Cambridge University Press et al v. Patton et al

Filing 274

MOTION in Limine To Preclude the Admission of Recently Created Fair Use Checklistsby Cambridge University Press, Oxford University Press, Inc., Sage Publications, Inc.. (Attachments: # 1 Exhibit A, # 2 Exhibit B, # 3 Exhibit C, # 4 Exhibit D, # 5 Exhibit E, # 6 Exhibit F, # 7 Exhibit G, # 8 Exhibit H, # 9 Exhibit I, # 10 Exhibit J, # 11 Exhibit K, # 12 Exhibit L)(Rains, John)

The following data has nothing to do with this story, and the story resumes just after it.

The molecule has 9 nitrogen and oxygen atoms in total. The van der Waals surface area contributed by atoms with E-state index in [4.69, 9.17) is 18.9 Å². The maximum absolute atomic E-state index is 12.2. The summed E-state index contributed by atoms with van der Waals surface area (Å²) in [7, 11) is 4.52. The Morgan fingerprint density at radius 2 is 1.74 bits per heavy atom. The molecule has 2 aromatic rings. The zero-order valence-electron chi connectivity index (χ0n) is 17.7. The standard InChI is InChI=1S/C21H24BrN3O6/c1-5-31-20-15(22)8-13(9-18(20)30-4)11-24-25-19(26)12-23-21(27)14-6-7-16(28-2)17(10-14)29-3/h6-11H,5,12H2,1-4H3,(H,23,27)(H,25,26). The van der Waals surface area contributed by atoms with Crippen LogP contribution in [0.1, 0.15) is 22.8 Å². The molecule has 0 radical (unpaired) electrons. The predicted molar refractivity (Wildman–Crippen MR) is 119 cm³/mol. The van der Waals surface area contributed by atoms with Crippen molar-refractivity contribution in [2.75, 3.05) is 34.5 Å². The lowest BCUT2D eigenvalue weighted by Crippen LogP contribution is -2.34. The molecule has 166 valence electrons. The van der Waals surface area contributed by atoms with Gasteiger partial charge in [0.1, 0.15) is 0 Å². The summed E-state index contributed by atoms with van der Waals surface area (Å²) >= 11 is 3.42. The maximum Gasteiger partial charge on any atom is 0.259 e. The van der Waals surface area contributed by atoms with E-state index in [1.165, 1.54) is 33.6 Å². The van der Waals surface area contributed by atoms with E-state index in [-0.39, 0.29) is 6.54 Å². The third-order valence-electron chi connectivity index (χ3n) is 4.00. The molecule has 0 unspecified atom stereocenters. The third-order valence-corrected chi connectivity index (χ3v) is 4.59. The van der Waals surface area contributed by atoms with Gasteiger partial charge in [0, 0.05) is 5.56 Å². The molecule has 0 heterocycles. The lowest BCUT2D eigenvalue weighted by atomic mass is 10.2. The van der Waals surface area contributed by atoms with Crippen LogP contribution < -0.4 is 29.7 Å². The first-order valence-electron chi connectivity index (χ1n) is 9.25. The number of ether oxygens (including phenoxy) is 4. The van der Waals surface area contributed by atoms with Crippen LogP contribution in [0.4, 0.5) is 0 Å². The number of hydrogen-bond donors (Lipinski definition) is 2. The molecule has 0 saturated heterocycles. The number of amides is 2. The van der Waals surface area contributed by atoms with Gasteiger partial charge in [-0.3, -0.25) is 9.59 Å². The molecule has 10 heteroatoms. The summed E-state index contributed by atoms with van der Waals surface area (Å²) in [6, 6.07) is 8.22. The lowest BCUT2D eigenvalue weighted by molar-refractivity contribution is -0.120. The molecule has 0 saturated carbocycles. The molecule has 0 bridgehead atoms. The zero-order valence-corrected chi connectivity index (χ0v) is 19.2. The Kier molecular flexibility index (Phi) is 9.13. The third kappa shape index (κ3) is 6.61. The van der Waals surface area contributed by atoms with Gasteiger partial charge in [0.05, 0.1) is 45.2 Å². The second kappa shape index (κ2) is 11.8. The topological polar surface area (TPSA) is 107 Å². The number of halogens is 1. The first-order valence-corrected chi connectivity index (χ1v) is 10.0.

UNITED STATES DISTRICT COURT FOR THE NORTHERN DISTRICT OF GEORGIA, ATLANTA DIVISION CAMBRIDGE UNIVERSITY PRESS, OXFORD UNIVERSITY PRESS, INC., and SAGE PUBLICATIONS, INC., Civil Action No. 1:08-CV-1425-ODE Plaintiffs, - vs. – MARK P. BECKER, in his official capacity as Georgia State University President, et. al. Defendants. PLAINTIFFS’ MOTION IN LIMINE TO PRECLUDE THE ADMISSION OF RECENTLY CREATED FAIR USE CHECKLISTS Plaintiffs Cambridge University Press, Oxford University Press, Inc., and SAGE Publications, Inc. (collectively, “ Plaintiffs” hereby move under Rules 901 ) and 1002 of the Federal Rules of Evidence to preclude the admission of checklists which, although they apparently relate to reading materials distributed at Georgia State University (GSU) via ERes and uLearn during 2009, were not filled out by GSU instructors until late 2010 or early 2011 at the request of counsel for purposes of this litigation. Admission of what Defendants have characterized as “ recreated” 874842.1 checklists is foreclosed by Rule 1002, which requires the original writing to prove the content of the original (2009) checklists that the instructors claim to have lost or for some reason not retained. Admission of these later-created checklists is also foreclosed by Rule 901 because these checklists cannot reliably be authenticated as exact duplicates of the original checklists the instructors claim to have completed in 2009 (i.e., well over a year earlier). Additionally, in those cases where the instructor admittedly did not complete any checklists in 2009 (in violation of GSU’ copyright policy), the recently s “ recreated” checklists are not recreations at all, as there was no original checklist to be recreated. These later-created checklists are merely irrelevant records of how the instructor filled them out –at the request of counsel –in late 2010 or early 2011. These checklists are neither reliable nor authentic copies of the checklists the instructors should have completed at or about the time the material was posted on ERes in 2009 and thus are inadmissible under Rules 1002 and 901. FACTUAL BACKGROUND This case focuses on copyright compliance at Georgia State University (GSU) after the implementation of its current copyright policy in February 2009. The Court has ordered that Defendants’ activities during the May, Summer, and Fall 2009 academic terms be treated as representative of current activity under that 874842.1 2 policy. The GSU copyright policy centers on a “ Use Checklist”that GSU Fair faculty members are required to “ [c]omplete and retain”for each “ use”of a fair copyrighted work they propose to make available to students via the ERes or uLearn systems. Defendants’ Proposed Trial Exhibit 13 at 7, attached hereto as Exhibit A.1 Under the policy, therefore, there should be a contemporaneously completed checklist for every reading posted to those systems. In its November 5, 2010 Order, the Court directed Defendants to produce, inter alia, available checklists for each work identified in Plaintiffs’ August 20, 2010 filing. Order, Docket No. 240. Defendants’ initial production, on December 10, 2010, included sixteen so-called “ recreated checklists,”a term Defendants failed to define for months but eventually explained (in response to numerous requests from Plaintiffs’ counsel) were checklists that instructors assertedly had completed in 2009 but now were unable to locate. According to Defendants’ counsel, the instructors “ recreated” checklists to “ the comport with the previously completed but unlocated checklist[s].”Letter from S. Schaetzel to R. Singer, dated March 4, 2011, Exhibit 1 to the Declaration of Todd D. Larson in Support of Plaintiffs’ Motion In Limine, dated April 29, 2011, attached hereto as Exhibit B. 1 The Policy further instructs that “ instructors must complete a copy of the fair use checklist before submitting material for electronic reserves.”Defendants’ Proposed Trial Exhibit 13 at 9 (emphasis added). 874842.1 3 Defendants’subsequent production of additional documents in the early months of 2011 included yet more fair use checklists, many of which were dated November 2010 –more than fifteen months after the corresponding reading material was posted on ERes –even though GSU’ copyright policy expressly s requires that a checklist be completed before a reading is posted. See supra note 1. Deposition testimony from the instructors revealed the following:  In many cases, the instructors who supposedly “ recreated”one or more checklists in 2010 or 2011 never completed checklists at the time the reading was placed on ERes in 2009, such that the proffered checklists are not, in fact, recreations of any original document. See, e.g., Deposition of Carrie Freeman at 28:11-32:21 (Exhibit C);2 Deposition of N. Lee Orr at 8:10-10:3; 76:4-76:12 (Exhibit D); Deposition of Louis Ruprecht at 13:7-14:22; 44:925 (Exhibit E); Deposition of Marni Davis at 26:17-22; 53:6-13; 67:17-68:6; 80:13-23 (Exhibit F); Deposition of John M. Murphy at 39:15-19, 48:10-12 (Exhibit G); Deposition of Charles Hankla at 36:5-37:17 (Exhibit H).  Even instructors who did create checklists in 2009 acknowledged at their depositions that they could not be sure the later-created checklists accurately duplicated the misplaced or discarded originals. See, e.g., Deposition of Patricia Dixon at 84:5-25 (Exhibit I); Deposition of Karen Petruska at 30:2331:24 (Exhibit J); Deposition of Ann C. Kruger at 79:12-25 (Exhibit K).  A number of checklists bearing a 2009 date were in fact created in 2010 or 2011. See, e.g., Deposition of N. Lee Orr at 91:21-92:6 (Exhibit D); Deposition of John M. Murphy at 44:21-46:16, 48:10-12 (Exhibit G); Deposition of Ann C. Kruger at 23:1-17 (Exhibit K); Deposition of Dennis Gainty at 21:13-22:22 (Exhibit L). 2 Exhibits C to L, which provide excerpts of deposition testimony, are attached to this motion. 874842.1 4 In all, of the checklists produced relating to alleged infringements on the parties’March 15, 2011 Joint Filing, at least forty-two appear to have been completed solely for use in this litigation long after the reading in question was placed on ERes.3 ARGUMENT Rule 1002 of the Federal Rules of Evidence provides that to “ prove the content of a writing . . . the original writing . . . is required.” Fed. R. Evid. 1002. The purpose of the rule is “ promote accurate fact-finding.” 31 CHARLES A. to WRIGHT & VICTOR J. GOLD, FEDERAL PRACTICE AND PROCEDURE § 7182 at 366 (2000). Consequently, evidence other than the original may be excluded. Id. § 7183 at 379. Although there are some exceptions to this rule, such as photocopies, accurate fact-finding is jeopardized where the recreated evidence raises the possibility of deviation from the original. See, e.g., Fountain v. United States, 384 F.2d 624, 630 (5th Cir. 1967) (holding that trial court did not err in excluding re-recording of conversation that altered original to eliminate mechanical interference on the ground that it “ could not be accurately determined 3 Because Plaintiffs have not been able to depose every instructor on the Joint Filing, it is possible that other checklists bearing a 2009 date were also recreated (or created for the first time) in 2010 or 2011. 874842.1 5 whether the copy in fact accurately reproduced the conversations transcribed on the original” 4 ). Rule 1002 clearly precludes the admission of the later-created checklists in this case. By definition, these checklists are not the originals; in some cases, indeed, there never was an original. Even where an original checklist was completed, moreover, the later-created checklists – filled out more than a year after the works in question were posted on ERes – inherently unreliable. There is no are way for the Court to know whether the recreation of a checklist requiring the instructor to consider more than forty subfactors and to check or not check fortyplus boxes accurately reflects the choices made and boxes checked by the instructor well over a year earlier. Instructor after instructor has admitted under oath that he or she could not be sure the recreations accurately reflect the original (if one existed) in every respect. Indeed, one professor produced two differing recreations of the same checklist –meaning at least one of them differs from the original. See Dixon Dep. at 109:11-113:17 (Exhibit I). 4 Courts have recognized that adherence to Rule 1002 also protects against fraud, as, in the absence of the original, “ witness may lie with impunity about the a original’contents because the risk of detection is small.”31 WRIGHT & GOLD, s supra, § 7182 at 368. See United States v. Howard, 953 F.2d 610, 613 (11th Cir. 1992) (stating that the best evidence rule “ intended to prevent fraud in proving is the contents of documents” ). 874842.1 6 For the same reasons, the later-created checklists are also inadmissible under Rule 901, which provides that authentication is “ condition precedent to a admissibility.” Fed. R. Evid. 901. This condition requires evidence “ sufficient to support a finding that the matter in question is what its proponent claims.” Id. at 901(a). The later-created checklists, however, are self-evidently not what Defendants claim (the supposedly “ unlocated”originals) but, rather, litigationdriven attempts at reconstructing missing checklists that instructors were required, but failed, to complete and retain. Although Rule 901 can be satisfied by the testimony of a witness with firsthand knowledge, see id. 901(b)(1), GSU instructors cannot possibly authenticate the “ recreated” checklists as accurate copies of the originals (particularly where no such original actually existed) even if they attempted in good faith to recreate the original accurately. Deposition or trial testimony more than 18 months after the original checklist should have been completed to the effect that a recently created checklist accurately reflects how that checklist, with its forty-plus subfactors, was completed back in 2009 is too unreliable to authenticate the checklists. See Ona Corp. v. Nat’Labor Relations. Bd., 729 F.2d 713, 722 (11th Cir. 1984). As noted l above, the instructors admitted as much –including, in several cases, that the recreations were not faithful efforts at recreating what the instructor did in 2009 874842.1 7 but, rather, a record of how, at the time of “ recreation,” instructor believed the the checklist should be filled out. See, e.g., Deposition of Patricia Dixon at 84:5-25 (Exhibit I); Deposition of John M. Murphy at 59:4-16 (Exhibit G); Deposition of Carrie Freeman at 32:8-16 (Exhibit C). Rules 1002 and 901 exist to prevent precisely this sort of after-the-fact manufacturing of evidence. This evidentiary bar is important given that Defendants’ merits defense relies on a policy that places full responsibility for fair use determinations on GSU instructors and requires them to fill out fair use checklists prior to distributing materials to students. These checklists –which were created specifically for this litigation – simply have no probative value as to a fundamental aspect of Defendants’ case: how instructors made fair-use determinations before they distributed Plaintiffs’works to students in 2009. Admitting them would unavoidably compromise and muddy the trial record as to what the instructors did during 2009, including how many contemporaneously completed checklists actually exist and how often and how well the GSU “ complete and retain” policy actually was followed. The Federal Rules of Evidence require the exclusion of all later-created checklists to promote accurate fact-finding and avoid prejudicing Plaintiffs in these respects. 874842.1 8 CONCLUSION For the foregoing reasons, the Court should preclude the admission of all recreated checklists. Respectfully submitted, this 29th day of April, 2011. /s/ John H. Rains IV Edward B. Krugman Georgia Bar No. 429927 John H. Rains IV Georgia Bar No. 556052 BONDURANT, MIXSON & ELMORE, LLP 1201 West Peachtree Street NW Suite 3900 Atlanta, GA 30309 Telephone: (404) 881-4100 Facsimile: (404) 881-4111 krugman@bmelaw.com rains@bmelaw.com R. Bruce Rich (pro hac vice) Randi Singer (pro hac vice) Jonathan Bloom (pro hac vice) Todd D. Larson (pro hac vice) WEIL, GOTSHAL & MANGES LLP 767 Fifth Avenue New York, New York 10153 Telephone: (212) 310-8000 Facsimile: (212) 310-8007 r.bruce.rich@weil.com randi.singer@weil.com jonathan.bloom@weil.com todd.larson@weil.com Attorneys for Plaintiffs 874842.1 9 CERTIFICATE OF SERVICE I hereby certify that I have this day filed the foregoing PLAINTIFFS’ MOTION IN LIMINE TO PRECLUDE THE ADMISSION OF RECENTLY CREATED FAIR USE CHECKLISTS with the Clerk of Court using the CM/ECF filing system which will automatically send e-mail notification of such filing to the following attorneys of record: Stephen M. Schaetzel, Esq. Kristen A. Swift, Esq. C. Suzanne Johnson, Esq. KING & SPALDING 1180 Peachtree Street Atlanta, Georgia 30309 Kristina M. Quicker, Esq. BALLARD SPAHR, LLP 999 Peachtree Street, Suite 1000 Atlanta, GA 30309 Anthony B. Askew, Esq. LAW OFFICE OF ANTHONY B. ASKEW 211 Townsend Place Atlanta, GA 30327 Mary Jo Volkert, Esq. Assistant S. Attorney General 40 Capitol Square Atlanta, Georgia 30334 This 29th day of April, 2011. /s/ John H. Rains IV John H. Rains IV 874842.1 10